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United States v. Tapia-Ortiz

23 F.3d 738 (1994)

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United States v. Tapia-Ortiz

United States Court of Appeals for the Second Circuit

23 F.3d 738 (1994)


A federal jury convicted Juan Tapia-Ortiz and Ernesto Velez-Morales (defendants) of conspiring to distribute heroin and cocaine and possessing cocaine with intent to distribute. One informant, Hector Hernandez, bought heroin from Velez-Morales and Tapia-Ortiz 10 to 15 times in Brooklyn bars. Hernandez sometimes recorded the purchases in a composition book. Hernandez contacted Tapia-Ortiz through a beeper system involving code numbers. Another informant worked with undercover agents to sell about twenty kilograms of cocaine to Velez-Morales and Tapia-Ortiz. Velez-Morales was arrested after a high-speed chase and had the cocaine in his trunk and a beeper and business cards with contact numbers on his person. When police arrested Tapia-Ortiz, Tapia-Ortiz had a business card from one of the bars with Hernandez’s beeper number and code number written on it. At trial, Velez-Morales and Tapia-Ortiz primarily argued that, aside from the informants’ testimony, the government’s (plaintiff) evidence was consistent with innocent activity and that Velez-Morales did not know cocaine was in his trunk. Special Agent James Glauner of the Drug Enforcement Administration testified as an expert prosecution witness about the amount and purity of the cocaine possessed by Velez-Morales and Tapia-Ortiz, the wholesale and retail value of the cocaine, and drug traffickers’ common practices of using beepers with code numbers, cash, and nicknames or false names. Glauner also opined after reviewing Hernandez’s composition book that it was an accounting record of heroin transactions. During closing arguments, the prosecution briefly mentioned Glauner’s testimony while discussing Tapia-Ortiz’s nickname, the use of cash and beepers, and the amount of cocaine. Velez-Morales and Tapia-Ortiz appealed from their convictions, arguing in part that the prosecution had improperly used Glauner’s expert testimony about habits of drug traffickers to bolster its case.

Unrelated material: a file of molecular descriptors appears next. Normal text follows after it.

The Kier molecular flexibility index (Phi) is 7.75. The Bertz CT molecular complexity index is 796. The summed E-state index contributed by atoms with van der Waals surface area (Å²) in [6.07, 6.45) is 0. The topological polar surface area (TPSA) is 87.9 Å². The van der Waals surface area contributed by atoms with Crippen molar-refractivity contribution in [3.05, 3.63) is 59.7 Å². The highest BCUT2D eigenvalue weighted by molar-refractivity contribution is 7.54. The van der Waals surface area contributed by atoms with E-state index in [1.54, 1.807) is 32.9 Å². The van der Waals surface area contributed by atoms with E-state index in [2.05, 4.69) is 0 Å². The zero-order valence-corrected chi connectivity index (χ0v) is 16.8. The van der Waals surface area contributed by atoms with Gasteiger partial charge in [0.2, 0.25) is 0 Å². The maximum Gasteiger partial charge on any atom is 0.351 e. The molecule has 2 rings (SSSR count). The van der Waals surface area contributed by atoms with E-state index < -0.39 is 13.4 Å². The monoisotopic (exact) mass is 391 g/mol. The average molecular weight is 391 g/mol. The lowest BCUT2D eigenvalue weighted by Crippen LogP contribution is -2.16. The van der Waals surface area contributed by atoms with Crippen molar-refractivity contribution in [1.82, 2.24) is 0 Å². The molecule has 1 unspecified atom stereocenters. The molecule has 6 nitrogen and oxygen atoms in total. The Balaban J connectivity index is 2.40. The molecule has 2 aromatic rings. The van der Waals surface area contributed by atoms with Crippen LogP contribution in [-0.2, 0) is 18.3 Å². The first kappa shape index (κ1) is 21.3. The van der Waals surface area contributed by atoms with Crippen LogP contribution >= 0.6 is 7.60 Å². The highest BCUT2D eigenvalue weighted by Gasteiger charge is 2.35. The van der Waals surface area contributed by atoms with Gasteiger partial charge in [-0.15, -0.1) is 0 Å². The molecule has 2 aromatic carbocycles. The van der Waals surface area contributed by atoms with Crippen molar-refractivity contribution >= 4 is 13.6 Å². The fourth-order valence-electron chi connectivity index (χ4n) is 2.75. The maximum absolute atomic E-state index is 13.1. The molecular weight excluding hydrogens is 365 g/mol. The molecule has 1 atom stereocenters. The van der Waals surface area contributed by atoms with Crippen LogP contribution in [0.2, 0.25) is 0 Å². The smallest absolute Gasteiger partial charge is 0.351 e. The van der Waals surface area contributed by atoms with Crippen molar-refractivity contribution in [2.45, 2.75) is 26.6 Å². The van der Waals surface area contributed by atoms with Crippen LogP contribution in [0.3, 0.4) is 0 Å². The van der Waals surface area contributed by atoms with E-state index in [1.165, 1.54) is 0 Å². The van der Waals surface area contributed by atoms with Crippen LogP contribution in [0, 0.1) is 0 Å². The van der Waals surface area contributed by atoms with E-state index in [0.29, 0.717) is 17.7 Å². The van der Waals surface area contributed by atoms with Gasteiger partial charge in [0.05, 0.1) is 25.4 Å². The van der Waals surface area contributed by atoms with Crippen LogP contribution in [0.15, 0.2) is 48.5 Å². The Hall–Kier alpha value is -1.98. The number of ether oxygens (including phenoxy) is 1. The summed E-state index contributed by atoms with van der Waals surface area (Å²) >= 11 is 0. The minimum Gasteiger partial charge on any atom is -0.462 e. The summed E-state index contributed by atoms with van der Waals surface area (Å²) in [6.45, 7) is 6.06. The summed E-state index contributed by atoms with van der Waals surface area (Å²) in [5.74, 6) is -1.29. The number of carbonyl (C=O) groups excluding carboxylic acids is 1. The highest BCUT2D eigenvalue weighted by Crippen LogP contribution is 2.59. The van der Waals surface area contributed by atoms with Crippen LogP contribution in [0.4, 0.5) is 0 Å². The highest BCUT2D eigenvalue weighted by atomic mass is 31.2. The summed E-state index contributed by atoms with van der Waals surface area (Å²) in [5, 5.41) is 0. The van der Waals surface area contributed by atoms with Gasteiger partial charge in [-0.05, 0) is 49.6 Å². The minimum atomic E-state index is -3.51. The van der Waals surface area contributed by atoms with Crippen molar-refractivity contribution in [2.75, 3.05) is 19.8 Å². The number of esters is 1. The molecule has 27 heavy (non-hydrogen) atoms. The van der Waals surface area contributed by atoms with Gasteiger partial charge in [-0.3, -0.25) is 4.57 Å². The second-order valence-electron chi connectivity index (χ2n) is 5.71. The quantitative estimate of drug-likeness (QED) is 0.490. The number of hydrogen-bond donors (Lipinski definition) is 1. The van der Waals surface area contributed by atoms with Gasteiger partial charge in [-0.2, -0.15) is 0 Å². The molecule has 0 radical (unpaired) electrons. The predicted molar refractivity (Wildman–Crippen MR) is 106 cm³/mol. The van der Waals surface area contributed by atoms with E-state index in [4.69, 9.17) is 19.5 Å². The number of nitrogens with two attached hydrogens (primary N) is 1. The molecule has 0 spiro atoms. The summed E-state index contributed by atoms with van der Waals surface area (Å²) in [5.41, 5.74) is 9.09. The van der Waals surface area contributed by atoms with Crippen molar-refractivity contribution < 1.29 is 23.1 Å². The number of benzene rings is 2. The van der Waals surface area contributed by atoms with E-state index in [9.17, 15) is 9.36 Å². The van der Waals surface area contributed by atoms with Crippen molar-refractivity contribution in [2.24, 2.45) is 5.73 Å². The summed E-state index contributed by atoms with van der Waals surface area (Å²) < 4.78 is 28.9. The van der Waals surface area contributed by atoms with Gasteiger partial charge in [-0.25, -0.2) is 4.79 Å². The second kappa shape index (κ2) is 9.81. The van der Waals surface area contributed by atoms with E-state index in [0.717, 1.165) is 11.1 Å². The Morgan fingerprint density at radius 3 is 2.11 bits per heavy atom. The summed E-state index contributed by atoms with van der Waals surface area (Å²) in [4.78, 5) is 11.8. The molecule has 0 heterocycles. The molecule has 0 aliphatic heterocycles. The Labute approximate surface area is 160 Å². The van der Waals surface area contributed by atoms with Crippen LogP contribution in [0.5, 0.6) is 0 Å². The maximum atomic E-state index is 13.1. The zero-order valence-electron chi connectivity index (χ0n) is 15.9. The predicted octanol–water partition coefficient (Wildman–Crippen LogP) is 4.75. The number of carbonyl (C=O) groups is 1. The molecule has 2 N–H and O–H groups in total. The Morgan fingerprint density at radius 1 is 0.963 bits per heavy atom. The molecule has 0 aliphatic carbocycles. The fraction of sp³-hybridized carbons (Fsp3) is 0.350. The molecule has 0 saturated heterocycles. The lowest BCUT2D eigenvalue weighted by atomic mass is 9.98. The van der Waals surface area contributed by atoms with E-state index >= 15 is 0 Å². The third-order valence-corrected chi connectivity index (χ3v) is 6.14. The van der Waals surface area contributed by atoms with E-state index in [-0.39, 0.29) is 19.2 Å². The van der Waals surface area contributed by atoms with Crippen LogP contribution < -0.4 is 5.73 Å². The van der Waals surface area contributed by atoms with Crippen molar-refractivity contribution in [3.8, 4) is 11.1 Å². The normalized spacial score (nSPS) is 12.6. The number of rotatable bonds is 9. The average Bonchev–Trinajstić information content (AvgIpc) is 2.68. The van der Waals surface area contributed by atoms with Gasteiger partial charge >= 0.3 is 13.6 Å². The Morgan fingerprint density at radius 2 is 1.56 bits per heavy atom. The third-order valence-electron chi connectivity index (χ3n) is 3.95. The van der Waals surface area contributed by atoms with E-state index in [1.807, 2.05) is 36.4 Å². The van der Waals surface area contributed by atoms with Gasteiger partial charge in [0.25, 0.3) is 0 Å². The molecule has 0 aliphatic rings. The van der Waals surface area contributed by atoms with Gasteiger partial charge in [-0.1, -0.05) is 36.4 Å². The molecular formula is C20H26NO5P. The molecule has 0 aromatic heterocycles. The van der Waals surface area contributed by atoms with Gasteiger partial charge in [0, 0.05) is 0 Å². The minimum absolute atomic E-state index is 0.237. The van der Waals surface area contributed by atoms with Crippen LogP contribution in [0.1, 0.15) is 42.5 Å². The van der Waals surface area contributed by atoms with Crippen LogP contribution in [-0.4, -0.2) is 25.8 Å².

Rule of Law


Holding and Reasoning (Walker, J.)

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